Pittsburgh police lock up antiwar protesters for 30 hours
29 March 2003
Below is the account of the experience of some of the 122 protesters in Pittsburgh who were arrested at the end of the March 20 march against the war in Iraq. The account is based on interviews with two of those arrested, Jennifer and Ethan, and confirmed by other accounts published in the press. Both Jennifer and Ethan are librarians at the University of Pittsburgh.
The protest started at 5:00 p.m. and drew nearly 5,000 people. The march went throughout the downtown section and than proceeded across the Monongahela River to the Southside. Throughout the march the police were clearly unprepared and frustrated by both the size of the protest and its general peaceful nature. By 7:30 in the evening, the crowd had dwindled and those remaining had split up into smaller groups as they walked back to where their cars were parked when they were attacked and arrested by police.
The account below is just one example of the anti-democratic measures being taking by the government against those who oppose the war in the United States.
Timeline of events
5-7:30 p.m.: During the march downtown, the several thousand marchers swelled the streets and forced traffic to wait until they had passed. Around 6:45 after marching throughout downtown they headed for the Southside. Once on the Southside, however, the police, decked out in riot gear and accompanied by rottweilers and German shepherds, shouted through loud speakers that anyone who stepped in the street would be arrested. By this point, the number of marchers had been reduced, and they were able to stay on the sidewalks. However, one police officer grabbed a woman marcher and yanked her into the street so that he could arrest her.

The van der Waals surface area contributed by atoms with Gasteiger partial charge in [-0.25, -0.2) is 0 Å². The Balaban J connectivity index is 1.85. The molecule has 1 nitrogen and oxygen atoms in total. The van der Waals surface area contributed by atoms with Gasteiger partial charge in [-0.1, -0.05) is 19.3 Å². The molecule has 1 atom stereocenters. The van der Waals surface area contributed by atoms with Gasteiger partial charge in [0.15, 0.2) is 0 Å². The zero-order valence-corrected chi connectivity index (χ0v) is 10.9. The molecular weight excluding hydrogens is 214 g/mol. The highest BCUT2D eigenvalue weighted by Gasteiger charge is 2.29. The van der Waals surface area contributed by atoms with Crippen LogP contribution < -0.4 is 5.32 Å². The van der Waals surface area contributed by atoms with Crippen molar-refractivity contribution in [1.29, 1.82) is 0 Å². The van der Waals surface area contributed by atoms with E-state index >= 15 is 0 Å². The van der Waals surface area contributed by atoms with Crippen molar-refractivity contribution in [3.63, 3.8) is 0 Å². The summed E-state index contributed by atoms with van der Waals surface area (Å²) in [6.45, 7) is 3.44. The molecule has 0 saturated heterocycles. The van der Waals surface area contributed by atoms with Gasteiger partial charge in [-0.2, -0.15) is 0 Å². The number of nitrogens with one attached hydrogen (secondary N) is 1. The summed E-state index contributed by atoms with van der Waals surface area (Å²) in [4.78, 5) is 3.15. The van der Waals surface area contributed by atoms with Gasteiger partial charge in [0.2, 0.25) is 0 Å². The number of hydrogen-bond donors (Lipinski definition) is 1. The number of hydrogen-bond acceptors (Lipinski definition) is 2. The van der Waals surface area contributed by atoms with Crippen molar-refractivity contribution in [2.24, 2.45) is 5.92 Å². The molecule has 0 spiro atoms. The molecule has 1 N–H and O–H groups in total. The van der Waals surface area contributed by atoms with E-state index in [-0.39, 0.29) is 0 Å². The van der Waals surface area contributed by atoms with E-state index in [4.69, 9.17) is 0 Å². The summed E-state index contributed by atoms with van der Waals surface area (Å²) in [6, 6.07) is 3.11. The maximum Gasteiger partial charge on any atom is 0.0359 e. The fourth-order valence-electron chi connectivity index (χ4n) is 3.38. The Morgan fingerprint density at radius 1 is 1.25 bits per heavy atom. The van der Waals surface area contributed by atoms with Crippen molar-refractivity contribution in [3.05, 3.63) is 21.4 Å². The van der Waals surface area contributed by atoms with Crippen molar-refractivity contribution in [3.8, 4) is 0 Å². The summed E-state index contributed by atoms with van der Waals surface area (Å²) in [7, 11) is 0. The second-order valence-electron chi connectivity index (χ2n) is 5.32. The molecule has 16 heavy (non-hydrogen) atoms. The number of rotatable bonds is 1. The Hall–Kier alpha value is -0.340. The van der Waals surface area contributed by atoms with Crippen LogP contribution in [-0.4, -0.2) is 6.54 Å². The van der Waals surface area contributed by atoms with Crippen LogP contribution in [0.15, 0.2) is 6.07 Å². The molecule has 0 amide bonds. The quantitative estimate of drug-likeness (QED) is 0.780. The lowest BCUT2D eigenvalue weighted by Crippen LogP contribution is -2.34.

7:30 p.m.: Not being freely able to march through the Southside, the marchers returned to downtown and began dispersing. They were actually finished marching and were merely returning to where their cars were parked so they could go home. The police blocked the marchers from walking along the main street and forced them onto a narrow side street.
Police cars appeared in front of them, behind them and to the left and right. Police officers in riot gear were screaming, “Disperse! Disperse!” but the marchers had nowhere to go. Several did try to disperse but were beaten back; Jennifer saw one officer, who was screaming “Get back!” striking with hard plastic riot handcuffs the people who were attempting to follow the directives of the other officers to disperse.
“The cops stormed us,” said Ethan. “And we thought it’s better to get away and then in a second we were trapped and could not walk anywhere.”
Several people were thrown to the ground and then punched and kicked by the police. Jennifer witnessed the police beating a young man, and when a woman (Jennifer thought she was approximately 4’11” and weighed less than 100 pounds) yelled, “Don’t hurt him, Don’t hurt him,” the officers grabbed her and threw her against a brick wall. At this point, the woman demanded to speak to an attorney, to which one officer responded by grabbing her by the neck and twisting her head around and smashing her against a wall.
Ethan told a policeman he was going to his car to go home, and the policeman waved his club, and Ethan stepped back and did not move, but continued to repeat to him again that he was going home while he continued waving the club. “I turned around and I was shoved to the wall with raised hands, like everyone else. They were pushing people against the wall on top of each other, and people kept screaming that they could not breathe. We were cooperating.”
Approximately 7:45 p.m.: Within minutes of the marchers being cornered and handcuffed, two Port Authority buses were commandeered. All the passengers were forced to get off and the bus driver was directed to pick up the handcuffed marchers and drive them to jail. Jennifer noticed that one of the patrol cars had its trunk open, and within it were hundreds of riot cuffs. “It was clear that this whole thing was premeditated.”
Despite being ambushed by riot-gear-clad officers, the people were very calm and cooperative, said Jennifer. Nevertheless, as she was climbing onto the bus a female officer shoved her roughly in the back.